Sunday, July 14, 2013

Java 7 vs Groovy 2.1 Performance Comparison

I haven't used Groovy for 2 years, since my last touch with Grails. I get stuck in (hard)core Enterprise Java, with some performance aspects in background. I've almost missed a chance to learn Spock, but fortunately Warsaw Java User Group helped me to snap out of some legacy systems and back to normal self-development. In fact I hope that frameworks such as Spock or Geb will change approach to writing tests, by making them easier and more effective. Both frameworks use Groovy, as well as the new king in build tools - Gradle. Seeing pace how Groovy impacts our daily routines I decided to look closer at its performance, and compare it to Java 7.

My test environment is based on Java 1.7.0_25 and Groovy 2.1.6. As always in such comparisons I used Caliper in version 1.0-beta-1 (almost stable) and prepared a number of (I hope) representative microbenchmarks.

First benchmark based on Fork/Join framework should be most similar in both languages, because it uses some native mechanisms. My test initialize array with some random int data, and then use framework to find biggest element in array. In Groovy my compute functions looks like below:
Integer compute() {
  def size = end - start
  if (size == 1) {
    Math.max(array[start], array[end])
  } else {
    int diff = size / 2
    MaxValueSeeker left = 
      new MaxValueSeeker(array, start, start + diff)
    MaxValueSeeker right = 
      new MaxValueSeeker(array, start + diff, end)
    Math.max(right.compute(), left.join())
Java version is of course very similar. After dozen minutes of measuring I get very promising result: Groovy is slower only... 8 times :)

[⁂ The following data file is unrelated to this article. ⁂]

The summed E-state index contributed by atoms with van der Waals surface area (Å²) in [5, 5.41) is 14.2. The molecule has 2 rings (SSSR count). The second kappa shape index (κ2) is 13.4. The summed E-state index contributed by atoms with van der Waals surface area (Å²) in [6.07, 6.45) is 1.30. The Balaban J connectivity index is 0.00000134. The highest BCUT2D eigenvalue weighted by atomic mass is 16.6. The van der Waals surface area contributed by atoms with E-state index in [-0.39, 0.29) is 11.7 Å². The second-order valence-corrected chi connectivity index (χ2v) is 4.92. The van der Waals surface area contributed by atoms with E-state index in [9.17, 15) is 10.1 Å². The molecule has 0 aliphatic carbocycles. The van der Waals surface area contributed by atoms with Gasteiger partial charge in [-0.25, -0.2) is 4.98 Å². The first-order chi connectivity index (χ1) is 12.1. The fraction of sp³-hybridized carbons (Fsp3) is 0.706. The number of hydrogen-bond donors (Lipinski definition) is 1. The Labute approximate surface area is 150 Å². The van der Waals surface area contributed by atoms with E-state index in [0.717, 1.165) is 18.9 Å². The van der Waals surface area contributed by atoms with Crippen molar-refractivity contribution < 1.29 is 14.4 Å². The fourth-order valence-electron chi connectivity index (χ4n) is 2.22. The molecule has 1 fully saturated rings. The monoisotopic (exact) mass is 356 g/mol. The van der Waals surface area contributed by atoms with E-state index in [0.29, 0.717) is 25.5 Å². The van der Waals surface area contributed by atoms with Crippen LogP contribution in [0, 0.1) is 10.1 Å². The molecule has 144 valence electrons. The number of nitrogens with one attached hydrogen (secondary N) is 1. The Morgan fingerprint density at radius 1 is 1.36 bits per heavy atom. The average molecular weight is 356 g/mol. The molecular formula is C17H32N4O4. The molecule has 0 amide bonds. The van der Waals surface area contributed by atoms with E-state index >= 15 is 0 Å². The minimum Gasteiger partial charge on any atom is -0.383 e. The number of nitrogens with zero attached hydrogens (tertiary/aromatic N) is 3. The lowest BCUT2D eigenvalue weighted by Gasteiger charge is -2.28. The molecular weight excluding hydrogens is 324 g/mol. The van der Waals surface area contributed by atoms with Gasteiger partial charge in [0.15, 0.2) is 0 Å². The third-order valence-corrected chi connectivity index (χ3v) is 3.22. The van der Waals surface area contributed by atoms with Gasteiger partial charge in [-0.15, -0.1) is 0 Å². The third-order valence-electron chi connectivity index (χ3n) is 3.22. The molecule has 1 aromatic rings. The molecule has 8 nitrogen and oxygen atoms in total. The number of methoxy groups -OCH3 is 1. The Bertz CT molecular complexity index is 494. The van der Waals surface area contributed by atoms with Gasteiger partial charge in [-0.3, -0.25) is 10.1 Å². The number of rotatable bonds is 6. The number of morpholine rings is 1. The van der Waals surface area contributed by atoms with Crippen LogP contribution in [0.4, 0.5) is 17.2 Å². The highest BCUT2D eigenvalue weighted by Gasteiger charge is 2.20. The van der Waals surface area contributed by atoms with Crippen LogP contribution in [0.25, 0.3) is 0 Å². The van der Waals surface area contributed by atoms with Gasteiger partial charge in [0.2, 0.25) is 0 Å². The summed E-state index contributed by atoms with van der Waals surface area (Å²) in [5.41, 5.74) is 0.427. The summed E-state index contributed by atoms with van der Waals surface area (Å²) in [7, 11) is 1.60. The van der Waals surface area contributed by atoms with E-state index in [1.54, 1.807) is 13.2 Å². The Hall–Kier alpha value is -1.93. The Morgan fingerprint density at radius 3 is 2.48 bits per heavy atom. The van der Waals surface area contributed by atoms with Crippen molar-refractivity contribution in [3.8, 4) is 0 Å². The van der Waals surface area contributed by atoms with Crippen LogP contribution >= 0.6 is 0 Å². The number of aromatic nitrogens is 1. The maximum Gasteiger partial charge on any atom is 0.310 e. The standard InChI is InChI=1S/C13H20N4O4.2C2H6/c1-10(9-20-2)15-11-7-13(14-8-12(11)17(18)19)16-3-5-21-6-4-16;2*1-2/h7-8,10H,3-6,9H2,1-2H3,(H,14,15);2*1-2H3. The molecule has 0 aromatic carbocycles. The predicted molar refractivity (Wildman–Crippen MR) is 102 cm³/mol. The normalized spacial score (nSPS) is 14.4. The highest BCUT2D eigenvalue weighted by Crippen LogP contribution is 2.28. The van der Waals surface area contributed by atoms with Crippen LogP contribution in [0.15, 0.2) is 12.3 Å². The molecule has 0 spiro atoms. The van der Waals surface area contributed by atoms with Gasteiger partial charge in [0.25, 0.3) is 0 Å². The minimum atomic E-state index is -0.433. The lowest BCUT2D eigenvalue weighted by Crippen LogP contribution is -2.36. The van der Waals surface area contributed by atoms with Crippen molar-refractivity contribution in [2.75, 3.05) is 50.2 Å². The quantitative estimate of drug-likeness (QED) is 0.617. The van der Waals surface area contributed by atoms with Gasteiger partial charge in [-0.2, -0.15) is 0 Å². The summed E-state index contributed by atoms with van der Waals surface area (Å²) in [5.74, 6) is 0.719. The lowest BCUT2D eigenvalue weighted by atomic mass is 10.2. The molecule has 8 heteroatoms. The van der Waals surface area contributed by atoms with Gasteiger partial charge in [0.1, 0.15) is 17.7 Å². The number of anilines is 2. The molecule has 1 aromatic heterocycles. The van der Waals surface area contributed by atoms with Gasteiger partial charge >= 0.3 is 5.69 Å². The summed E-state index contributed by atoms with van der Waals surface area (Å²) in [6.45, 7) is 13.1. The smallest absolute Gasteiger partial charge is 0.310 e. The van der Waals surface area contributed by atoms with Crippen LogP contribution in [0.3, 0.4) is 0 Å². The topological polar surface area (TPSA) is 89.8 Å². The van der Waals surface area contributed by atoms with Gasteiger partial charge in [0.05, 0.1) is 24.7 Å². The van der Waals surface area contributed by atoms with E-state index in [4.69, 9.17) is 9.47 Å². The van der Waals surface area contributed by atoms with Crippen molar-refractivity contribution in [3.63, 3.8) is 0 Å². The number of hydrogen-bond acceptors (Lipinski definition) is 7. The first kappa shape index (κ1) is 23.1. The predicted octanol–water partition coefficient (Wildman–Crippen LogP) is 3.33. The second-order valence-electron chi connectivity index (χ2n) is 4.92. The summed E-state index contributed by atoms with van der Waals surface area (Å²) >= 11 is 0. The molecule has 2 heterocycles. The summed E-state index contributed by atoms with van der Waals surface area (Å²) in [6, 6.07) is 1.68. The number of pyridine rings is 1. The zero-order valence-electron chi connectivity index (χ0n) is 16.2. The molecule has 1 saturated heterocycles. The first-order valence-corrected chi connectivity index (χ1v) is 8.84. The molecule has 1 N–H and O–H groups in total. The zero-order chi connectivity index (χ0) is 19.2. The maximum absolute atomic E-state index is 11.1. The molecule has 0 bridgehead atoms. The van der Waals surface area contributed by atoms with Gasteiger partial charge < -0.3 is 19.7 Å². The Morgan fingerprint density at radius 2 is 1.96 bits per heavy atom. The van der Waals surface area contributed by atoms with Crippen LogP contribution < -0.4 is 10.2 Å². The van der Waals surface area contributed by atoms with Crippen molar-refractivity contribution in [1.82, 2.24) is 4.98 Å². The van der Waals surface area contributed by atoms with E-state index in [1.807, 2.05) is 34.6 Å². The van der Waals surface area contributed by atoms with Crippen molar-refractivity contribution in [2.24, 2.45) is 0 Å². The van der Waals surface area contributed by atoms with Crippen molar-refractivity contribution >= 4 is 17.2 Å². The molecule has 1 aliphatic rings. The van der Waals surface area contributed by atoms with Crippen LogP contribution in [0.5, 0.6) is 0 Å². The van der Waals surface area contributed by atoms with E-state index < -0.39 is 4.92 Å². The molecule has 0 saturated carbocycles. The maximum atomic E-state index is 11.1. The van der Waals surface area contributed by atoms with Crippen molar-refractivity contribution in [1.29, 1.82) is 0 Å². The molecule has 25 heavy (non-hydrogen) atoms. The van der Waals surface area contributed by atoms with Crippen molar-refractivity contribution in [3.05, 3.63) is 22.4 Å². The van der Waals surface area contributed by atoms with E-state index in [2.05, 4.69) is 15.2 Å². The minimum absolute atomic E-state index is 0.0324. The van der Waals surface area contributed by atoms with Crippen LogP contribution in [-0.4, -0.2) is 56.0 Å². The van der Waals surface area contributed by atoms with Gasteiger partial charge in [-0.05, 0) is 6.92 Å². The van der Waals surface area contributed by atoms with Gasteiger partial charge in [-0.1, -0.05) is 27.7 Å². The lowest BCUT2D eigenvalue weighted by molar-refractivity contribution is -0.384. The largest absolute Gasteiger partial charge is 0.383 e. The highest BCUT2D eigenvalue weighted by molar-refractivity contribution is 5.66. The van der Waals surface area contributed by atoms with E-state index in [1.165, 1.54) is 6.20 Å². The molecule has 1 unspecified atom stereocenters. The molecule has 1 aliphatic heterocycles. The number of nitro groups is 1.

Saturday, July 13, 2013

Confitura 2013 - first time on the other side

I used to attend Confitura (formerly Javarsovia) or at least watch videos from presentations. I even had a chance to speak on it 4 years ago and share my reflections about continuous integration. This year I also decided to try to organize myself and prepare presentation about profiling Java Virtual Machine. Few days after submitting abstract, my chat window blinks with Tomek Dziurko saying:
 - "Hello! Confitura Organisation Commitee would like to invite you to join us. We don't give anything in return except satisfaction, but we take a lot of time. Are you in?"
Of course it's great honor but also we've to remember that with great power comes great responsibility :) Finally after exchanging a few words I've decided to accept challenge and put my shoulder to the wheel! Now I can say that it was definitely great decision! Guys - if you're reading this post please know, that working with you is a huge delight!

But I'm not going to sum up months of preparations and thousands of emails right now - I just want to share my feedback about conference.

Saturday, 6th July started for me at 6am, when I arrived at Warsaw University campus. We made finishing touch, provide some help for sponsors working on theirs booths and about eight o'clock first attendees appeared. Volunteers did really great job unloading registration queues (and also in many different things, helping us through whole conference). We've no more to do except get our aprons on, take big pot full of prizes and go straight for biggest lecture hall to open today's event! It was really, really nice to see so many geeks spending theirs free time to develop skills and help us making Confitura so unique conference!

Sunday, July 7, 2013

Using HA Singleton in JBoss 7

Some time ago I had to change standard clustering behavior of Quartz Scheduler, and let it work without synchronizing over database. There are of course a lot of options to do that, but because I'm big fan of simplicity I've decided to use standard Spring @Scheduled configuration and totally skip thinking about cluster at this level. The idea was to just invoke "check that I'm on master node" method at the beginning of the scheduled method. The only problem was how to write such method :) The choice was to use JBoss HA Singleton functionality. It's available in JBoss 7.x but the big lack of documentation forces some experiments... nice!

First thing which we need to do is to provide proper dependency, containing few important classes. Of course remember about right version (here I'm using 7.1.1.Final because it's available in public repositories and all next versions of 7 needs to be build manually).
Now it's time to do some coding! Let's start from class containing service that will be installed into application server. Its role is to set master status flag and expose it by simple static method.